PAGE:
Gastronomy 101, a blog about food and Los Angeles restaurants

EVENT: LA Wine Competition Preview and Tasting

The other day, I was invited to a preview tasting and showcase for the winners of the Los Angeles International Wine and Spirits Competition. The competition for wine takes place over three days, during which time a panel of 75 judges from all over the world tasted 3400 different wines. They were judged in three different categories this year based on price: $14.99 and under; $15-$29.99; and $30 and up.

In each price category there were "best in class" winners for each type of wine and from each group of "best in class" wines was chosen a "best in show" winner in each price category in red and white wines.

For the first time, electronic voting was implemented so that each judge placed their vote completely unaware of what others were voting. In previous years it was a hand-raising system, which could have influenced the votes, by others being allowed to see what the most prestigious judges were voting for. Not so anymore!


When I arrived, I had the opportunity to first take part in a fun little game. We were all sat at a table and each given tastes of the five "best in show" red wines. Two of them were in the low price category, one in the mid-price category, and two in the high category. (There were two ties).

I didn't do so well with the guessing. I was able to get the low price categories due to guesswork based on the grapes involved (I've only seen a very few Malbecs over $15; likewise, I figured a blend would be less expensive), but wasn't able to tell with the mid- and high categories.

When the answers were revealed, we noticed something very interesting. One of the best in show wines was a box wine. Not just a box wine, the "Target Wine Cube." Yup. It's a box of wine you can purchase at Target. And enough of the 75 judges voted it for it to be best in show. As for how I liked it, well, it was definitely a drinkable wine. It was very light for a cabernet blend and had a delicate spicy smell, although some people said it had almost no smell to them.

My personal favorite was the mid-range wine, a Vino Nobile di Montepulciano. To me it had the nicest flavor - I'm terrible at describing wine the way some people do, but my notes say "cinnamon."


After the tasting I wandered around to each table, where the best in show whites and the other best in class winners were located. Most of the winners that I had heard of were the sort of popular favorites you can often find in the supermarket - Kendall-Jackson, Ravenswood, etc. Another box wine won the Cabernet Sauvignon award - Black Box, which markets itself as providing vintage dated wines in a box.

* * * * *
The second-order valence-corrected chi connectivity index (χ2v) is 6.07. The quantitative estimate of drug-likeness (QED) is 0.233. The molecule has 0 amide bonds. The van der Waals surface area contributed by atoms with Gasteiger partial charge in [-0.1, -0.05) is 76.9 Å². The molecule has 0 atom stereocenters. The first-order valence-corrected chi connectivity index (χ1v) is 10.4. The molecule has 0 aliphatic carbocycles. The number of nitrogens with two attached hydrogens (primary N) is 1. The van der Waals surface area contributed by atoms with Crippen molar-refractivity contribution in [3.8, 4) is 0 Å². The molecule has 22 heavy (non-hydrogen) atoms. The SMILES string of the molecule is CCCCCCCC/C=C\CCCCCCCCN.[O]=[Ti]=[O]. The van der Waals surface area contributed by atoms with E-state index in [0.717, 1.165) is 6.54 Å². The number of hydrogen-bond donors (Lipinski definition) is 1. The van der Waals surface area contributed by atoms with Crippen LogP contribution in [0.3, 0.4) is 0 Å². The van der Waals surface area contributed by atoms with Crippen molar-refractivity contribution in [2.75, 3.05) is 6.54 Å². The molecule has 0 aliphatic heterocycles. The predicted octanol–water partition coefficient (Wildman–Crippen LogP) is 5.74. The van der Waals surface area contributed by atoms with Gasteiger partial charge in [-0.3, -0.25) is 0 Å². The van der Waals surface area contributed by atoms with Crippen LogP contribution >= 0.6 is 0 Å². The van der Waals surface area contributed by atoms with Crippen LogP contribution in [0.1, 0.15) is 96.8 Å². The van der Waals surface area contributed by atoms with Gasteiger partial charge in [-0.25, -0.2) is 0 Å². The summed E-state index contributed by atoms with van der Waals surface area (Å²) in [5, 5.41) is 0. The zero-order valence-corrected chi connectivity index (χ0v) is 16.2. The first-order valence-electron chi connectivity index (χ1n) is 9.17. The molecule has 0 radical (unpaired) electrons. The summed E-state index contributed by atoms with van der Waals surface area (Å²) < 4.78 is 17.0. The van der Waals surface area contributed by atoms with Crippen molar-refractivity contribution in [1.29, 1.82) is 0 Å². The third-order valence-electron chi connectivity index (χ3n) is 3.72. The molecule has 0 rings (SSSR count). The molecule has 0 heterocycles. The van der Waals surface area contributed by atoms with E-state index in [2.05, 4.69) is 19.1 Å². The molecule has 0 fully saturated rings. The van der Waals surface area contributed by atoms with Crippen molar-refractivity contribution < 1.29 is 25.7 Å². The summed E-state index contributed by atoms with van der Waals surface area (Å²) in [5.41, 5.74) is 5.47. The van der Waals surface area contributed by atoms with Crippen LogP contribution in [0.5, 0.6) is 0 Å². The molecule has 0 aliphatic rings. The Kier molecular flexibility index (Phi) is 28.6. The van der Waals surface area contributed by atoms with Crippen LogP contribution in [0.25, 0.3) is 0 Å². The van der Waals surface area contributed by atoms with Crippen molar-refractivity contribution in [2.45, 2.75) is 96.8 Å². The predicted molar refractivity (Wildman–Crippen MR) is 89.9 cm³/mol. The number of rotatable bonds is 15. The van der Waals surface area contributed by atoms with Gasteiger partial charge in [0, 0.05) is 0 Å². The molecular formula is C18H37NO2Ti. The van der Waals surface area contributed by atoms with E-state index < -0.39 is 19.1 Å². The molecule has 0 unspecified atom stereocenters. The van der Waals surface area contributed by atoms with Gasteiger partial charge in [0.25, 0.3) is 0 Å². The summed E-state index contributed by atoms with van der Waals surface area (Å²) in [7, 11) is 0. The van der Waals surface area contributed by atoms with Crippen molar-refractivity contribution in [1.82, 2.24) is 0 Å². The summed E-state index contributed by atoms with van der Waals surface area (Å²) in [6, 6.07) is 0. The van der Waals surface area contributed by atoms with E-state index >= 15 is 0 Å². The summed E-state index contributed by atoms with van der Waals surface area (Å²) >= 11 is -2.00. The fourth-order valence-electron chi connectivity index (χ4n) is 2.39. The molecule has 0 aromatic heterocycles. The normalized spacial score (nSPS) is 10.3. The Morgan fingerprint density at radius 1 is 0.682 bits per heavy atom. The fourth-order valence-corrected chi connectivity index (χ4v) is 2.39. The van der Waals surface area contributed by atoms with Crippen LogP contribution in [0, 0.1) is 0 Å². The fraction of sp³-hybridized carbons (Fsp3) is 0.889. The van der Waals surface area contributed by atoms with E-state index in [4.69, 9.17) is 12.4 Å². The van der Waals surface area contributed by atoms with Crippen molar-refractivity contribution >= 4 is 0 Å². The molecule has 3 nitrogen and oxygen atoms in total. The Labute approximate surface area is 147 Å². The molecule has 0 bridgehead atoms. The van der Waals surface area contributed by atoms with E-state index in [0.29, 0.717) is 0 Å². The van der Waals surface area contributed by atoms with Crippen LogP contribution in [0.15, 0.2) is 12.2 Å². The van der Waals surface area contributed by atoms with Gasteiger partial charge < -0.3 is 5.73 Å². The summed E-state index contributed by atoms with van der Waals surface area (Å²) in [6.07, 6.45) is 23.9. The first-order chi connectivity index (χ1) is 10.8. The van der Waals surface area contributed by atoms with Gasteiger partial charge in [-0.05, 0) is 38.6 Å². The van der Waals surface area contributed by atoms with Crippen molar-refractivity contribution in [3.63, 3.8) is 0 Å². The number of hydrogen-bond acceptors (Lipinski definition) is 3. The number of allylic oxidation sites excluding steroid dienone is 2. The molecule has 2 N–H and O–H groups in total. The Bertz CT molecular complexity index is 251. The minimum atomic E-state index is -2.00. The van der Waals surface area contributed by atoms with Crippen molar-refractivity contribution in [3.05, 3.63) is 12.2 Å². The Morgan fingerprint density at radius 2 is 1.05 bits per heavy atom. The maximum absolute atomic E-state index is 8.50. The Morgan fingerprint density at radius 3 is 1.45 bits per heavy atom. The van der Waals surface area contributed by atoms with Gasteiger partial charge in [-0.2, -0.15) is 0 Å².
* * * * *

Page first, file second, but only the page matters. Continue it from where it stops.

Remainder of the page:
The only wine I really recognized and eagerly darted for was the Meritage winner, as it's a beloved wine from my homeland - Justin Vineyards Isosceles. Frankly, this one was the winner as far as I'm concerned and I think the best wine I tasted that day, but I am highly, highly biased. Also, it's like six times more expensive than the wine box, but could hold its own much better against a nice steak, I think.

Some other interesting things I tried were an "apricot wine" which won in the fruit wine category. It definitely tasted like apricot and was definitely something you'd have for dessert. I also had a riesling from New York and an Albarino from Virginia that were both decent and firsts for me with drinking wines from these states.



After the tastings, Michael Jordan, one of the judges, and a longtime resterauteur, gave us a little talk, and that was that. My take on these wines was that the large amount of judges and large amount of wines resulted in winners that were sort of "populist" wines. In other words, someone with a very refined palate and tastes is probably not going to make much of these, but for the average buyer who's looking for a good bargain on a wine they can have with an everyday dinner or pizza and burgers and whatnot, then the wines here represent some good values with tastes that have a wide appeal.

One of the things I would recommend taking a look at the list of winners for some ideas of different grapes to try if you stick to certain kinds usually, such as merlot, pinot noir, cabernet or chardonnay. There's a whole world of other stuff out there and you could do worse than to give some of these a try as a starting point to expand your palate.

If you are interested in trying the winners for yourselves, they will be on display at the LA County Fair in September, or at a special event at the Pomona Fairplex tomorrow night called Wine and Cars Under the Stars. They will have the wines available there and also the award-winning olive oils from their related competition will be available to try with grilled cheese sandwiches.

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